Project Euler #7 – Prime Mysteries of the Mind

By listing the first six prime numbers: 2, 3, 5, 7, 11, and 13, we can see that the 6th prime is 13.

What is the 10,001st prime number?

“Mathematicians have tried in vain to this day to discover some order in the sequence of prime numbers, and we have reason to believe that it is a mystery into which the mind will never penetrate.”

Leonard Euler, in G. Simmons, Calculus Gems, McGraw-Hill, New York, 1992

According to Wolfram Alpha, the 10,001st prime number is 104,743. Now (as always) we must ask,“what’s the point?”

To be fair, it’s all well and good that we have these fancy computers that we can just ask for the answer, but let’s dig deeper and get more background on what’s so hot about prime numbers. As the quote above from noted brainiac Leonard Euler indicates, prime numbers are a mystery wrapped in an enigma covered in secret sauce.

We’ve talked about prime numbers before and how they’re used to secure the Internet. But the ancient Greeks studied primes and they didn’t even have smartphones (at least, I don’t think so….nope, they didn’t). One thing to note about primes is that they are devilishly hard to predict. I mean, if I gave you a sequence of even numbers and asked you to determine what the next number in series would be, that would be a no-brainer. However, if I gave you a sequence of prime numbers, that would involve a lot more work. Factoring numbers (our main test for primality) is one of those problems that are known as NP (Non-Polynomial). In plain talk, there are no shortcuts to the answer. But what if we asked the question a different way?

That’s what a man named Eratosthenes did. Prime numbers were as weirdly fascinating to the ancient Greeks as they are to us and Eratosthenes was a noted mathematician of the day. Just to give you a sense of the man, he was also a music theorist, poet, astronomer, invented geography and in his spare time was the chief librarian of the greatest collection of ancient wisdom of his times, the Library at Alexandria, not to mention being the first person to calculate the circumference of the ENTIRE FREAKING PLANET.

Frankly, it’s all I can do to get through my daily Twitter feed before I feel the need for a lie down. But I digress.

Anyway, while his fellow mathematicians were mapping out primes the hard way, Eratosthenes asked the question, “How do we find the prime numbers in a given sequence of numbers?”. One day he had a revelation. He already knew how to find if a number was prime the hard way. But, he reasoned, any multiple of a prime is by definition not prime.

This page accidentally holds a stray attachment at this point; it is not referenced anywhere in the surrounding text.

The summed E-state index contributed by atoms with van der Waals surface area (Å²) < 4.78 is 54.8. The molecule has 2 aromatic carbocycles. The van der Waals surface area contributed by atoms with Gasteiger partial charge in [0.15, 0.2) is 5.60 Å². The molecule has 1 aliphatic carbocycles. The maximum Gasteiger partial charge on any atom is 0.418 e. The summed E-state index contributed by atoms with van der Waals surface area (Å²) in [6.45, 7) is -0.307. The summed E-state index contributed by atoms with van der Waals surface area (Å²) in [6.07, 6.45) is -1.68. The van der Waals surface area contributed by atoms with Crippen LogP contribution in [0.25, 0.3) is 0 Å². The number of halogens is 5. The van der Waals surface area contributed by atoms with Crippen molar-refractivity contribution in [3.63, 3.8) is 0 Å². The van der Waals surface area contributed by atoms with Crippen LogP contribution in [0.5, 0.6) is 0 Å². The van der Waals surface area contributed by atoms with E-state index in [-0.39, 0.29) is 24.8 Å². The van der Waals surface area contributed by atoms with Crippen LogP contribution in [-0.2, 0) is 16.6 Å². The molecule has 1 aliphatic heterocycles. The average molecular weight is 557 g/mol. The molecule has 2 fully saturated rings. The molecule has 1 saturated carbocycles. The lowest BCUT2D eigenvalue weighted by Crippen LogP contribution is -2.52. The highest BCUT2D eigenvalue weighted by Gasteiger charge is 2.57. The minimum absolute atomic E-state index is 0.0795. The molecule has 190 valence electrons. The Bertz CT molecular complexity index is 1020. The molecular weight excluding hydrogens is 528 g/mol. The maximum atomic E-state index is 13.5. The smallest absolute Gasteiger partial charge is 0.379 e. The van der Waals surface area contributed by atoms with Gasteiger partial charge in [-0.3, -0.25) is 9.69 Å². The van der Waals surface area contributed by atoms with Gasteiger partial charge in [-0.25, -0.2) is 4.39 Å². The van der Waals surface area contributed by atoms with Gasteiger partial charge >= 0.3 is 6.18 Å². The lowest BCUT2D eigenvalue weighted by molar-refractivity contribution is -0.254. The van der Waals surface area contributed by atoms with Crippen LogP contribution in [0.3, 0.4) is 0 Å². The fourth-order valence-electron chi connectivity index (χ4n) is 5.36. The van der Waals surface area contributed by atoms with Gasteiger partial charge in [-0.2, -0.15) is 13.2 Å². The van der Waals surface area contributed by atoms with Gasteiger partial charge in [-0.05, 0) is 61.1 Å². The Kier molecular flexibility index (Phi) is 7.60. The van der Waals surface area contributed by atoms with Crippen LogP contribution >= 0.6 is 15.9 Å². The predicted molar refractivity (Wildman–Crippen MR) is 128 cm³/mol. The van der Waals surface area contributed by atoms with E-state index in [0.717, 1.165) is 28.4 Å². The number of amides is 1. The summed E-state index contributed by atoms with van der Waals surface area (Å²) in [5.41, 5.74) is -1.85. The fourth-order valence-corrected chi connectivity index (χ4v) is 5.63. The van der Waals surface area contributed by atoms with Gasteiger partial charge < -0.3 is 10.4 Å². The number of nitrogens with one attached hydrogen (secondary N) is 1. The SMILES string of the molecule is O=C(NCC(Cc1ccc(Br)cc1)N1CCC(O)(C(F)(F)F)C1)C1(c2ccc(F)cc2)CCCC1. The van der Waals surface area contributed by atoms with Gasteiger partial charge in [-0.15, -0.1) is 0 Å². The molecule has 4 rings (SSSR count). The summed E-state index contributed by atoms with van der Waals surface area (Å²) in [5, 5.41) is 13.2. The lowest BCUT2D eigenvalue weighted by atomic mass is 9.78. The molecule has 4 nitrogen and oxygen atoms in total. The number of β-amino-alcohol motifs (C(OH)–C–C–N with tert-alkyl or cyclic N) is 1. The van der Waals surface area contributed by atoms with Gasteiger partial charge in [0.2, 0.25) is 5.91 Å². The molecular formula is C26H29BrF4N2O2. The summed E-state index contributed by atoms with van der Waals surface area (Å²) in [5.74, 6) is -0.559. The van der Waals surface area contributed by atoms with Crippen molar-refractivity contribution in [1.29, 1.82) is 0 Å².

Here’s how it worked. Consider the first ten digits (1 is crossed off since it is neither prime or non-prime).

X 2 3 4 5 6 7 8 9 10

Our first prime is 2, so we cross off all multiples of 2.

X 2 3 X 5 X 7 X 9 X

3 is also a prime, so we cross off all multiples of 3.

X 2 3 X 5 7 X X X

We’ve finished the sequence and all we have left are the primes 2, 3, 5 and 7. We can do this for any sequence of numbers, filtering out the primes like grains of sand through a sieve. Hence the name for this technique, which has survived to this day – the Sieve of Eratosthenes. As a side benefit, this reduces the effort of finding primes to simple arithmetic, making it perfect for handing off to a machine. (In fact, one of the first programming problems they give students is to code up their version of the Sieve.)

One more thought about primes and this one’s a bit more relevant to the Project Euler problem above. If we map out the Nth primes for N in {1, 11, 101, 1001 and 10,001}, we get:

N

Gap

Nth Prime

Gap

1

n/a

2

n/a

11

10

31

29

101

90

547

516

1001

900

7,927

6,926

10001

9,000

104,743

96,816

If we look at the gaps we can see that, as the sequence numbers get bigger, the gaps between primes get bigger. It’s even more obvious when we graph out the first 100 primes:

This actually makes intuitive sense. Larger numbers have more possible factors so are less likely to be prime. (Give that a moment to sink in.) This is an illustration of what is known as the prime number theorem. Here’s the idea:

  • Pick a large positive integer. Call it N.

  • Pick a random integer between 1 and N. Call it R.

The probability of R being random are roughly 1/ln(N). (one divided by the natural logarithm of N). So the bigger N is, the smaller the odds of R being prime. In other words, as we see in our graph above, the gaps between prime numbers get bigger as our numbers get bigger. Like people, prime numbers are easier to understand when we look at them in groups.

“Some order begins to emerge from this chaos when the primes are considered not in their individuality but in the aggregate; one considers the social statistics of the primes and not the eccentricities of the individuals.”

P.J. Davis and R. Hersh, The Mathematical Experience, Chapter 5

 

Project Euler #6 – Hip to be Square

The sum of the squares of the first ten natural numbers is,

12 + 22 + … + 102 = 385

The square of the sum of the first ten natural numbers is,

(1 + 2 + … + 10)2 = 552 = 3025

Hence the difference between the sum of the squares of the first ten natural numbers and the square of the sum is 3025 – 385 = 2640.

Find the difference between the sum of the squares of the first one hundred natural numbers and the square of the sum.

I’m very well acquainted too with matters mathematical,

I understand equations, both the simple and quadratical,